Jeff Garcia, TB – Garcia’s still getting no respect in the fantasy world, as he went undrafted in an 11-team IDP league I play in that rewards quarterbacks who don’t turn the ball over and produce 20+ TDs a year – a description that fits Garcia pretty well. His upside is limited because of a weak receiving corps, but I’ve listed him in this column many times over the past few seasons – from his days relieving McNabb to his conservative numbers last season for Tampa – and he’s never truly disappointed. Keep an eye on the calf injury, which may or may not be a problem the first few weeks. But remember that he dodged a bullet with Favre heading to New York and he’s probably going to put up respectable numbers this season – even if nobody respects him.

Digging Deeper

Trent Edwards, BUF – The Bills are usually a much better team than anyone believes, and the addition of WR James Hardy in the 2008 draft gives them a viable red-zone target. is reporting that Edwards (thigh) practiced fully on Sunday and should be good to go for the opener. He was effective in limited action and the coaches have shown much more confidence in him than the disappointing J.P. Losman.

J.T. O’Sullivan, SF – I’ll echo fellow writer Chris Eakin’s comments on O’Sullivan and admit that won’t be an immediate fantasy stud, but he’s got to be a step up from Alex Smith. O'Sullivan looked good in the preseason, and he’s got some offensive weapons in a Mike Martz offense that’s been known to produce big numbers.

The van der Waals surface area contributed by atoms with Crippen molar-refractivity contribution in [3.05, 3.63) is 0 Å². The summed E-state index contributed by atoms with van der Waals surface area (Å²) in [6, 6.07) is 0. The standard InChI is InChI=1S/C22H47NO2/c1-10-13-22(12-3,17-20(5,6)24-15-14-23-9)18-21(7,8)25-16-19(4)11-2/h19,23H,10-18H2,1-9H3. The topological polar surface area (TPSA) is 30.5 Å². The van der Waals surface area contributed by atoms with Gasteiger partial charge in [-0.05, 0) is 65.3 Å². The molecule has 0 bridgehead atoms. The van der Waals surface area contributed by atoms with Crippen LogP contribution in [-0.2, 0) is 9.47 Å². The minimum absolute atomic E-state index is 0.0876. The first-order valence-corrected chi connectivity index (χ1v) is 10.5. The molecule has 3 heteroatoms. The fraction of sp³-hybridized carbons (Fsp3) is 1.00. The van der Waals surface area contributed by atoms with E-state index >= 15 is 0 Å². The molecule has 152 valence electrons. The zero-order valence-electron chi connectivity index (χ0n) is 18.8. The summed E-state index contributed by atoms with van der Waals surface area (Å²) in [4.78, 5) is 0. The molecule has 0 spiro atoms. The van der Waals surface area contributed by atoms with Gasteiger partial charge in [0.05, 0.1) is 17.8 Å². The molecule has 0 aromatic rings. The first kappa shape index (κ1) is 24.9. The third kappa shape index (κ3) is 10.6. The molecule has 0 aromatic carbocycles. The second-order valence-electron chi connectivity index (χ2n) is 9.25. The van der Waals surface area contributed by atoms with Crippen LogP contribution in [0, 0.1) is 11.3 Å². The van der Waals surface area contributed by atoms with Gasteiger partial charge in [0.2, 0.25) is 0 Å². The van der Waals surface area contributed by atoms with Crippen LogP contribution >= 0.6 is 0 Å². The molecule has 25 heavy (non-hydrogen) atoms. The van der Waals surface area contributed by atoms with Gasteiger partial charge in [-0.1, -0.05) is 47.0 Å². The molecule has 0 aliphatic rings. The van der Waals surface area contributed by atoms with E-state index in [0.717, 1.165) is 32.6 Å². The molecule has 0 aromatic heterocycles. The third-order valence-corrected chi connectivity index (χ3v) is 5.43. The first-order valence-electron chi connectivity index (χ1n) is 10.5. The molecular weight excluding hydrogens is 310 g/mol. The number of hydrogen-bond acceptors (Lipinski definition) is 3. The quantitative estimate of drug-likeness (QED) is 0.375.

Scouring The Barrel

JaMarcus Russell, OAK – I wouldn’t normally recommend taking a Raider QB, but Russell’s got the potential to bring new life back to this offense with the addition of Darren McFadden in the backfield and the emergence of veteran Justin Fargas in late ’07. He’s the starting QB and it’s his job to lose. Temper your expectations and use his only as an emergency #2, but certainly don’t forget about him.

Joe Flacco, BAL – The Ravens were obviously high on him coming out of college, and he’s already the Week 1 starter – albeit by default with injuries to Troy Smith and Kyle Boller. He’s got decent speed and agility for a big guy (6-6, 238) and a strong arm that can make all the NFL throws. He’s a long shot, but that’s what the “barrel” is for and with his ability to stretch the field a bit more than Boller, he could open things up a bit for this struggling offense.